Navigation Links
ARS scientists study effects of grazing on grouse habitat
Date:4/30/2010

This release is available in Spanish.

Agricultural Research Service (ARS) scientists at the Eastern Oregon Agricultural Research Center in Burns, Ore., are taking a careful look at how grazing cattle affect sage-grouse habitat on high desert rangelands.

Cattle share this habitat with sage-grouse, which are chicken-sized birds that are notorious for the showy commotion they create during mating season. But the sage-grouse numbers have declined throughout their range, and the U.S. Fish and Wildlife Service (FWS) has added the species as a candidate for Endangered Species Act protection. FWS will review the status of the sage-grouse annually to determine whether it warrants more immediate attention for being listed as an endangered species.

If the sage-grouse is listed, this would increase scrutiny of management practices on rangelands that provide habitat for the species. The birds depend on sagebrush and the grasses growing beneath these shrubs to provide food and a safe place to nest and raise their young.

Ranchers worry that an increased emphasis on management for sage-grouse habitat could limit their use of rangelands. Such a limitation could seriously threaten the livelihood of ranchers who graze their animals on public lands.

ARS rangeland scientists David Ganskopp (now retired) and Chad Boyd studied cattle grazing patterns on sagebrush communities. They found that cattle first preferred to graze on perennial grass growing between sagebrush plants. These grasses between sagebrush plants were called "interspace" tussocks, which are the individual grass plants.

When cattle consumed around 40 percent of the interspace tussocks, they then began to graze on the tussocks growing beneath sagebrush itself. The researchers also noted that grass tussocks under spreading, umbrella-shaped shrub canopies were less likely to be grazed than tussocks beneath erect, narrow canopies.

Boyd and Ganskopp concluded that ranchers could preserve grouse habitat by monitoring the rate at which cattle were consuming interspace tussocks and moving them to new grazing lands when 40 percent of the interspace tussock had been consumed. Their findings also suggest that cattle impacts on grouse nesting habitats may be affected by site factors like sagebrush shape and stature that are not readily controlled with grazing management.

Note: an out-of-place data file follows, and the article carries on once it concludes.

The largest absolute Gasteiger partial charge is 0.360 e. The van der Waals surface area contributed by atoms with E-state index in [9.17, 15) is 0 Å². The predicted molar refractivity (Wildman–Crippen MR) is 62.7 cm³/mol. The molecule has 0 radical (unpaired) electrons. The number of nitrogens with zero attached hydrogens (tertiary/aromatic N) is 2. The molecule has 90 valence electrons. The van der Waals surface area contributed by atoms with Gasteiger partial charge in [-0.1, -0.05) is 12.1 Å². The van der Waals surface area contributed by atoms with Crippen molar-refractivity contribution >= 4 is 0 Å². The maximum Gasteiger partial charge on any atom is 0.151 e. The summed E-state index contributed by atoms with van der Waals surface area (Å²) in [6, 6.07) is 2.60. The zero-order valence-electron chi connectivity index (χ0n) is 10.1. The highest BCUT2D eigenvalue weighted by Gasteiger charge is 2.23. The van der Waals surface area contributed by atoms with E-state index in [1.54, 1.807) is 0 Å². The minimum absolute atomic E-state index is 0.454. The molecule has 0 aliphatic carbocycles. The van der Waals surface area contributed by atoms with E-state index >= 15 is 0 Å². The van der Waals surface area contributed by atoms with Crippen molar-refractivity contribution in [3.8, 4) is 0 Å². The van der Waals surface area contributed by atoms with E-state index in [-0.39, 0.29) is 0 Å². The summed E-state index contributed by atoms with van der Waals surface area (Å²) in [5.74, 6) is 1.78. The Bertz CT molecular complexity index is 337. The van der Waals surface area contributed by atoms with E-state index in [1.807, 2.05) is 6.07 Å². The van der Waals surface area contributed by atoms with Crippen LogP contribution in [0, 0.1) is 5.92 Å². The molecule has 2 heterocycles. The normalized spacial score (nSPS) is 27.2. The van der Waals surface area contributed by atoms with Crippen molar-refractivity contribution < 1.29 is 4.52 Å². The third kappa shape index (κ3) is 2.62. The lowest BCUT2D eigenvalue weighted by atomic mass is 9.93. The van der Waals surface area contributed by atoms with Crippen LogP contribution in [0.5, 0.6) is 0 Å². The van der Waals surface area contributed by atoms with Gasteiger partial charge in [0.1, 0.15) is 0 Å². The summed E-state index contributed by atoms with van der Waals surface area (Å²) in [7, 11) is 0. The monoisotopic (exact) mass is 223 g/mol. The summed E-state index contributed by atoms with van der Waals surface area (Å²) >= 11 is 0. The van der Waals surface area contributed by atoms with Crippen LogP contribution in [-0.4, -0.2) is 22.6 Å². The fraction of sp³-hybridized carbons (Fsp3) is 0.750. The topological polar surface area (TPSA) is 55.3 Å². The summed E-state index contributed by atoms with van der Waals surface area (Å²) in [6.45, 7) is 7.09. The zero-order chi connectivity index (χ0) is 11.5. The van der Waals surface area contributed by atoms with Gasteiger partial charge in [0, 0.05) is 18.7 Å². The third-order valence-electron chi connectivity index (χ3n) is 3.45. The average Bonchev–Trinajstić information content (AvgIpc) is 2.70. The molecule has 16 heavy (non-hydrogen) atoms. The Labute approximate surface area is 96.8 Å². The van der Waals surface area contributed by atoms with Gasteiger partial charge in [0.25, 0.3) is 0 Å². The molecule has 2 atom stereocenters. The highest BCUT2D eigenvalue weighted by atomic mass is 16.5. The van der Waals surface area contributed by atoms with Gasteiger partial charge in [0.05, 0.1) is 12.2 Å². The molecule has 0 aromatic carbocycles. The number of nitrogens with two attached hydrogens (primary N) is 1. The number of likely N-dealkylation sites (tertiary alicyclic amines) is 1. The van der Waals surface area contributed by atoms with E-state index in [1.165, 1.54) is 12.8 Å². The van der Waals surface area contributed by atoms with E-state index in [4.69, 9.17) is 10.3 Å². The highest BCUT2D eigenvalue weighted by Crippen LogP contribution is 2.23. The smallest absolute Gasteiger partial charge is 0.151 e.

Results from this study were published in Rangeland Ecology & Management.


'/>"/>

Contact: Ann Perry
ann.perry@ars.usda.gov
301-504-1628
United States Department of Agriculture-Research, Education, and Economics
Source:Eurekalert

Related biology news :

1. Scientists report first genome sequence of frog
2. Ames Laboratory scientists win national technology transfer awards
3. New tool helps scientists see molecular signals of eye disease before symptoms arise
4. Scientists to measure impact of volcanic ash on ocean biology
5. Scientists discover final piece in phytate jigsaw
6. Scientists favor needles over tablets for global vaccinations
7. Phosphorous in sodas and processed foods accelerates signs of aging say Harvard scientists
8. Scientists crack code of critical bacterial defense mechanism
9. Scientists discover key step for regulating embryonic development
10. Scientists sever molecular signals that prolific parasite uses to puppeteer cells
11. Scientists create artificial human skin with biomechanical properties using tissue engineering
Post Your Comments:
*Name:
*Comment:
*Email:
(Date:3/2/2017)... , March 2, 2017 Australian stem cell ... (ASX: CYP), has signed an agreement with the Monash ... Monash Biomedicine Discovery Institute and Department of Pharmacology at ... a further preclinical study to support the use of ... asthma.  Asthma is a chronic, long ...
(Date:2/28/2017)... , February 28, 2017 News solutions for ... ... from 14 to 16 March, Materna will present ... show how seamless travel is a real benefit for passengers. ... biometrics to their passenger touch point solutions to take passengers through ...
(Date:2/26/2017)... Feb. 25, 2017  Securus Technologies, a leading ... for public safety, investigation, corrections and monitoring, announces ... Reentry. "Too often, too many offenders ... county jails are trying to tackle this ongoing ... friends and family members. While significant steps are underway, ...
Breaking Biology News(10 mins):
(Date:3/23/2017)... , March 23, 2017 In ... four equities in the Biotech industry: Sangamo Therapeutics Inc. ... Inc. (NYSE MKT: SYN), and Regulus Therapeutics Inc. (NASDAQ: ... , 2017, Credit Suisse upgraded its rating on Pharmaceuticals/Biotechnology to "Overweight" from ... their free report at: ...
(Date:3/22/2017)... March 22, 2017  Ascendis Pharma A/S (Nasdaq: ... TransCon technology to address significant unmet medical needs ... the full year ended December 31, 2016. ... our company as we broadened our pipeline and ... rare disease company with an initial focus on ...
(Date:3/22/2017)... LEXINGTON, Mass. , March 22, 2017   ... collections, today announced that Doctors Pathology Service ... mid-Atlantic region of the United States ... the Delaware Health Information Network (DHIN) to ... researchers. The novel program, announced in ...
(Date:3/22/2017)... 22, 2017   Boston Biomedical , an industry ... to target cancer stemness pathways, today announced its Board ... as Chief Executive Officer, effective April 24, 2017. ... Li , M.D., FACP, who has led Boston Biomedical ... his leadership, Boston Biomedical has grown from a "garage ...
Breaking Biology Technology: